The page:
Thomas Merton’s Advice to American Sisters: Then and Now
In December 1967 Thomas Merton hosted a series of conferences for a number of American religious sisters, following his invitation to many superiors of women’s religious communities to come to the Abbey of Gethsemani for a conference about religious life, contemplation, prayer and ministry in light of and in response to the recently held Second Vatican Council. These conferences were informal, offering an opportunity for the sisters to ask Merton questions and a space provided for his response to their inquires. It was, as those who lived through the late 1960s know far better than I, a tumultuous time for the Church. Lots of changes were occurring, while much uncertainly paralleled questions for religious women and men about what to do, who they were and what was going to happen.
The recorded conferences, which were transcribed and edited by some of the Sisters of Loretto, a community of women religious founded not far from the Abbey of Gethsemani in KY, reveal incredible wisdom and inspired discussion. The sisters, both those from the community of Loretto as well as others such as the Franciscan Sisters of Allegany and other communities, were open and direct about their questions and concerns. Merton’s responses were relevant, timely and noticeably prophetic. Several of his comments sound as though he is speaking to the sisters today, especially in light of the discussions about the CDF’s critique of the LCWR and the creative initiatives like the Nuns on the Bus tour. Here are a few excerpts from the conferences, Merton’s advice to American women religious then and his prophetic insight still relevant now!
Question. After our discussion yesterday I was thinking about how so much of our training taught us to “go ask the priest.” We were not making a decision or judgment on our own. We just didn’t think in those terms.
Response. Now’s the time. There are plenty of sisters smart enough to do that, who certainly have better judgment about their own situations than someone outside. Priests you consult may often have no concept of what your life is about, what your order means, what your needs are. All they can do is look in a book and dig up a canon, and they may not know too much about that, either.
Q. What about nuns who are fearful and inhibited that they cannot make independent judgements? They can really hold a community back.
R. I think they have to be encouraged to go ahead and make judgements. They need to be put in situations where they have to. The old system, of course, did not provide for this. It was fixed so that an individual never had to make judgements but would just sit in line and ask the superior, “May I have a toothbrush?” This is absurd. We built things this way and called it the Cross or obedience. This may have been all right if you were living in Austria in 1772 under an absolute emperor, and all you had to do was to keep the institution going, because it had been endowed. But we’re not doing that anymore.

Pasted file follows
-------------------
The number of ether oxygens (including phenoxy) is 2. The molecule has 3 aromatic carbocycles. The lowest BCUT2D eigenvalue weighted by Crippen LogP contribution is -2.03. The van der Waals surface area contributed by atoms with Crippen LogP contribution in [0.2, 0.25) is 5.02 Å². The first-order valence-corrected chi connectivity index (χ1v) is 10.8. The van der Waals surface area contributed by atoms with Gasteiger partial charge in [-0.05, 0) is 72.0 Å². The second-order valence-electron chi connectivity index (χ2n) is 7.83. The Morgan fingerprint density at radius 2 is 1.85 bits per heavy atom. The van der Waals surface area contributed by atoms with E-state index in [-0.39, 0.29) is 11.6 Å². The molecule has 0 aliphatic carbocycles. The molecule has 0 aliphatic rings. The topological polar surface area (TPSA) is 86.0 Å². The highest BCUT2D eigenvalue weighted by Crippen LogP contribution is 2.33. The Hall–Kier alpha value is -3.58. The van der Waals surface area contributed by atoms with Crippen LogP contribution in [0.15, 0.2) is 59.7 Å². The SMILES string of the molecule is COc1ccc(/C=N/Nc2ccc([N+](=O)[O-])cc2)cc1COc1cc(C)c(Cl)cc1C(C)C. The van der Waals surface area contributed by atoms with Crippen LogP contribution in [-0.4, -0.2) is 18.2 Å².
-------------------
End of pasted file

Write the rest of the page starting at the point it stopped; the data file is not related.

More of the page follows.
Q. Whenever we ask permission, it seems the issue gets all bungled up.
R. Exactly, so don’t ask. I mean, unless you absolutely have to. The whole bent of the Church at this moment is for change. And therefore change has the benefit of the doubt. Obviously, the spirit of the Council is that we’re supposed to experiment, take risks, change and develop. This has the stamp of the Holy Spirit on it. Just as obviously, there are people on top who are scared, who want to stop it. They take second place right now. A prudential Christian decision now is in favor of courageously following what the Council clearly wants, and the Council clearly wants development. People who do not want development have to prove their point very hard before one can follow them in conscience. If everybody obeyed all the curial officials in everything in every moment, there would be no progress possible. There would be no point in having had a Council, no point in John XXIII having been Pope.
At the same time, there has to be caution and respect. We don’t act rebelliously or out of contempt, but just quietly go along with what the Council wants. Experiment is the order of the day, so make experiments. Just be careful not to do crazy things. Trouble comes when people want to make an issue of everything, when they want not just to change but also to win. Wanting to chalk up a score is bad. This is not a game of besting the Curia or the authorities. We have to be clear on that. We’re not trying to get points for our side. We just want to do what God wants. If we can once get this distinction clear, that’s all the authorities care about. Much of this other side business is face-saving. If people are obviously needling and insulting authorities, of course the latter will try to save face. But if you’re considerate and in good faith, you won’t be bothered much. People in authority have sense enough to see the difference. I go my way quietly, saying all kinds of things that are very unpopular and that many people don’t like at all. But they’re not going to fool with me, because I’m not fighting them. I’m sampling saying what I think I ought to say. I am not challenging anyone.
[From The Springs of Contemplation (1992), 38-41]
The one additional note I might add to this excerpt is that Merton is speaking in the 1960s long before what we are experiencing today. I have little doubt that if Merton were still alive, in his late 90s now, he would be in solidarity with the American sisters, just as he was then. I wonder what his reaction to the CDF document would have been in light of the fact that, as he advised, the sisters have not been on the attack or causing trouble, but simply living their lives as the Holy Spirit guides them, following the Council’s directive to return to their charismatic roots.
Photo: Merton Legacy Trust